How do I find quality replacement tires for my vehicle?
Come to the experts at Ken Towery. We will recommend the right tires, based on wheel size, vehicle make and model, expected load, how you drive, and other factors.
What size tires should I buy?
What’s the speed rating on my tires?
How do I use the Uniform Tire Quality Grade (UTQG) to make an informed tire purchase?
Tire grade ratings are intended to provide a simple way for you to compare tires. The ratings, imprinted on the tire sidewall, are based on tests under controlled conditions. The federal government specifies the tests, but manufacturers assign the temperature, traction, and temperature ratings. Click here to find out more info on UTQG ratings.
My tire pressure light is on, what should I do?
The Tire Pressure Monitoring System (TPMS) warning light means that at least one of your tires is underinflated by 25%. Check your tires with an accurate tire gauge and fill them to the correct inflation pressure. Your nearest Ken Towery would be happy to do this for you for free. If you identified the TPMS symbol on your dashboard as a tire pressure warning, congratulations! A recent study by TPMS manufacturer Schrader, found that 46% of drivers did not know that symbol—a tire in cross section with an exclamation point inside—means low tire pressure. Tire inflation pressure monitoring systems (TPMS) were introduced in luxury cars in the late 1980s and federally-mandated on all new passenger cars and light trucks beginning with the 2008 model year.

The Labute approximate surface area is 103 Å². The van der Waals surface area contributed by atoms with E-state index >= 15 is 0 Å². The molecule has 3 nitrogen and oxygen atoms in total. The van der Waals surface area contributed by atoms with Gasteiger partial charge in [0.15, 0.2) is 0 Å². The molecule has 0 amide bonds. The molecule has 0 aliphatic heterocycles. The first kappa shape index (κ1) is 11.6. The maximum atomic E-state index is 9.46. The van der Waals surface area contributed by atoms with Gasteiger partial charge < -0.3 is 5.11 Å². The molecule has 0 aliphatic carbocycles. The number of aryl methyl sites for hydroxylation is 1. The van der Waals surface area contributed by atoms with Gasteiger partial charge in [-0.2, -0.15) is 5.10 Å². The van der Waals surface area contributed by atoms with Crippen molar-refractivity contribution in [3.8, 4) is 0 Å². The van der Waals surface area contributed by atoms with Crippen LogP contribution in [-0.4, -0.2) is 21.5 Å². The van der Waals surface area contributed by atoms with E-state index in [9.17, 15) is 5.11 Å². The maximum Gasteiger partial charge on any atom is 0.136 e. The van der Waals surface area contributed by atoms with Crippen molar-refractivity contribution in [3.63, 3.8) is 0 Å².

My ride is quite rough. What can I do?
For a smooth ride, tires must be balanced properly. Also, some tires ride better than others. Every tire is a compromise. Tires with a long tread life have a harder ride. Tires with a softer ride wear faster. Visit Ken Towery for tire balancing and recommendations on the best replacement tires for your road conditions and the way you drive.
My car pulls to one side. Could this be a problem with one of my tires?
Possibly. A very soft tire can cause your car to pull to one side, but this is a very unsafe situation. Your car could also be out of alignment. Stop by Ken Towery for assistance.
Can my flat tire be repaired instead of replaced?
Only punctures in the center treads are repairable. This is an evaluation for the professionals at Ken Towery.
What are run flat tires?
Run-flat tires are designed to resist tire deflation and punctures. They can be driven on, at reduced speeds and distances, after taking on damage that would stop a normal tire. This allows the driver to make it to your local Ken Towery location to fix or replace the tire.
How important is tire pressure to my fuel economy?
You can improve fuel economy by up to 5% by keeping you tires inflated to the correct pressure and using the right grade of motor, according to the U.S. Department of Energy, Office of Energy Efficiency and Renewable Energy. If you drive 12,000 miles per year and gas is $3 per gallon, that’s a savings of $72 per year, assuming your car gets 25 miles to the gallon.